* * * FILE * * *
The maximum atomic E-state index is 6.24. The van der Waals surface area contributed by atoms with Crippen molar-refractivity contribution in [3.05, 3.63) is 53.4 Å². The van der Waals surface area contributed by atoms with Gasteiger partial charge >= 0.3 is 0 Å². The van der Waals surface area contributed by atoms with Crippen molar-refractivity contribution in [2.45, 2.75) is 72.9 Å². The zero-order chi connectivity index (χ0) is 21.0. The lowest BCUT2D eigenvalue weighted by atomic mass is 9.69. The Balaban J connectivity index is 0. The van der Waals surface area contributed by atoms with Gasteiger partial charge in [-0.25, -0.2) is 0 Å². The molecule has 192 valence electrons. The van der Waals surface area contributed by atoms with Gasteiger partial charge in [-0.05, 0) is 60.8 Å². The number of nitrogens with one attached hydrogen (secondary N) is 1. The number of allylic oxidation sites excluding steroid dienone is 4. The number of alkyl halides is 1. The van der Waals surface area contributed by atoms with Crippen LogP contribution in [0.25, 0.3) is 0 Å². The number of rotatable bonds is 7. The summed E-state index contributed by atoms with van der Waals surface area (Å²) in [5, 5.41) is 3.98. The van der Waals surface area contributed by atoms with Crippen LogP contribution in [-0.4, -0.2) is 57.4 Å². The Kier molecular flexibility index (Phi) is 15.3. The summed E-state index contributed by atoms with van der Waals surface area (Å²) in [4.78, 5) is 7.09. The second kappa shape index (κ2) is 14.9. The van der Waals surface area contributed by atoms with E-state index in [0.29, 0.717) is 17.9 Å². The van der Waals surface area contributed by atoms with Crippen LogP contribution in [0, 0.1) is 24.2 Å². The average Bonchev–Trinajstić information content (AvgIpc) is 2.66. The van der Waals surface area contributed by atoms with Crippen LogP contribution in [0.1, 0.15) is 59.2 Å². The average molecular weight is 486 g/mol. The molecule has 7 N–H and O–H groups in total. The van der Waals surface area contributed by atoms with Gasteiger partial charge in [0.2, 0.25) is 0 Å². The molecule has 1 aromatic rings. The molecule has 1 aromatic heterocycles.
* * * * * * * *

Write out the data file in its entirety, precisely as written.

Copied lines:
The maximum atomic E-state index is 6.24. The van der Waals surface area contributed by atoms with Crippen molar-refractivity contribution in [3.05, 3.63) is 53.4 Å². The van der Waals surface area contributed by atoms with Gasteiger partial charge >= 0.3 is 0 Å². The van der Waals surface area contributed by atoms with Crippen molar-refractivity contribution in [2.45, 2.75) is 72.9 Å². The zero-order chi connectivity index (χ0) is 21.0. The lowest BCUT2D eigenvalue weighted by atomic mass is 9.69. The Balaban J connectivity index is 0. The van der Waals surface area contributed by atoms with Gasteiger partial charge in [-0.25, -0.2) is 0 Å². The molecule has 192 valence electrons. The van der Waals surface area contributed by atoms with Gasteiger partial charge in [-0.05, 0) is 60.8 Å². The number of nitrogens with one attached hydrogen (secondary N) is 1. The number of allylic oxidation sites excluding steroid dienone is 4. The number of alkyl halides is 1. The van der Waals surface area contributed by atoms with Crippen LogP contribution in [0.25, 0.3) is 0 Å². The number of rotatable bonds is 7. The summed E-state index contributed by atoms with van der Waals surface area (Å²) in [5, 5.41) is 3.98. The van der Waals surface area contributed by atoms with Crippen LogP contribution in [-0.4, -0.2) is 57.4 Å². The Kier molecular flexibility index (Phi) is 15.3. The summed E-state index contributed by atoms with van der Waals surface area (Å²) in [4.78, 5) is 7.09. The second kappa shape index (κ2) is 14.9. The van der Waals surface area contributed by atoms with E-state index in [0.29, 0.717) is 17.9 Å². The van der Waals surface area contributed by atoms with Crippen LogP contribution in [0, 0.1) is 24.2 Å². The average Bonchev–Trinajstić information content (AvgIpc) is 2.66. The van der Waals surface area contributed by atoms with Crippen LogP contribution in [0.1, 0.15) is 59.2 Å². The average molecular weight is 486 g/mol. The molecule has 7 N–H and O–H groups in total. The van der Waals surface area contributed by atoms with Gasteiger partial charge in [0.2, 0.25) is 0 Å². The molecule has 1 aromatic rings. The molecule has 1 aromatic heterocycles.